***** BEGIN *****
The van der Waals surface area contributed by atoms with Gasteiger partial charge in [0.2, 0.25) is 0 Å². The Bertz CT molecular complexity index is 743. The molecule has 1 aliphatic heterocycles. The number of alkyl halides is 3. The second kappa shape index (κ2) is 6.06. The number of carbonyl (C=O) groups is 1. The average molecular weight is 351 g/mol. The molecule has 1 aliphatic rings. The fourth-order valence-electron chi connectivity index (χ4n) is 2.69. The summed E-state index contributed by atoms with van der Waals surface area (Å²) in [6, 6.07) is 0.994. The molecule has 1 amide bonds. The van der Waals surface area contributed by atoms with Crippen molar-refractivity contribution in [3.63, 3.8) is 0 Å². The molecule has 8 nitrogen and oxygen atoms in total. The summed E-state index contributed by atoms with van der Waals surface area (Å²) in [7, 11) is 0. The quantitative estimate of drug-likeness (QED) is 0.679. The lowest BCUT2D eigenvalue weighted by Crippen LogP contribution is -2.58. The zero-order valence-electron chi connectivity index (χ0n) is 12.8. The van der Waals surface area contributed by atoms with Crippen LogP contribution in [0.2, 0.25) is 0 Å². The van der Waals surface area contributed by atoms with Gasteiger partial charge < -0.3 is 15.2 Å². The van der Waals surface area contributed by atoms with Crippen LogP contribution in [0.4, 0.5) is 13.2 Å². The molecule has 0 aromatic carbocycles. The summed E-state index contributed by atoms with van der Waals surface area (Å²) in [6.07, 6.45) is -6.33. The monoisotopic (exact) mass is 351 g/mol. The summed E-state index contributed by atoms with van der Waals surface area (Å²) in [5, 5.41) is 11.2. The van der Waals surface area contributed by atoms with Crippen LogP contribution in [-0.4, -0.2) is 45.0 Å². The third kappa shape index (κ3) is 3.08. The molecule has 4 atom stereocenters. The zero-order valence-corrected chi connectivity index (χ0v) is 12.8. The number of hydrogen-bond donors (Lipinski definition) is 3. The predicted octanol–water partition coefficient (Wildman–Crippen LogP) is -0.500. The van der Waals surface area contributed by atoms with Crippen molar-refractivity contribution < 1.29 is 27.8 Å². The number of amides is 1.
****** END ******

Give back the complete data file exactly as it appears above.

The van der Waals surface area contributed by atoms with Gasteiger partial charge in [0.2, 0.25) is 0 Å². The Bertz CT molecular complexity index is 743. The molecule has 1 aliphatic heterocycles. The number of alkyl halides is 3. The second kappa shape index (κ2) is 6.06. The number of carbonyl (C=O) groups is 1. The average molecular weight is 351 g/mol. The molecule has 1 aliphatic rings. The fourth-order valence-electron chi connectivity index (χ4n) is 2.69. The summed E-state index contributed by atoms with van der Waals surface area (Å²) in [6, 6.07) is 0.994. The molecule has 1 amide bonds. The van der Waals surface area contributed by atoms with Crippen molar-refractivity contribution in [3.63, 3.8) is 0 Å². The molecule has 8 nitrogen and oxygen atoms in total. The summed E-state index contributed by atoms with van der Waals surface area (Å²) in [7, 11) is 0. The quantitative estimate of drug-likeness (QED) is 0.679. The lowest BCUT2D eigenvalue weighted by Crippen LogP contribution is -2.58. The zero-order valence-electron chi connectivity index (χ0n) is 12.8. The van der Waals surface area contributed by atoms with Crippen LogP contribution in [0.2, 0.25) is 0 Å². The van der Waals surface area contributed by atoms with Gasteiger partial charge < -0.3 is 15.2 Å². The van der Waals surface area contributed by atoms with Crippen LogP contribution in [0.4, 0.5) is 13.2 Å². The molecule has 0 aromatic carbocycles. The summed E-state index contributed by atoms with van der Waals surface area (Å²) in [6.07, 6.45) is -6.33. The monoisotopic (exact) mass is 351 g/mol. The summed E-state index contributed by atoms with van der Waals surface area (Å²) in [5, 5.41) is 11.2. The van der Waals surface area contributed by atoms with Crippen LogP contribution in [-0.4, -0.2) is 45.0 Å². The third kappa shape index (κ3) is 3.08. The molecule has 4 atom stereocenters. The zero-order valence-corrected chi connectivity index (χ0v) is 12.8. The number of hydrogen-bond donors (Lipinski definition) is 3. The predicted octanol–water partition coefficient (Wildman–Crippen LogP) is -0.500. The van der Waals surface area contributed by atoms with Crippen molar-refractivity contribution < 1.29 is 27.8 Å². The number of amides is 1.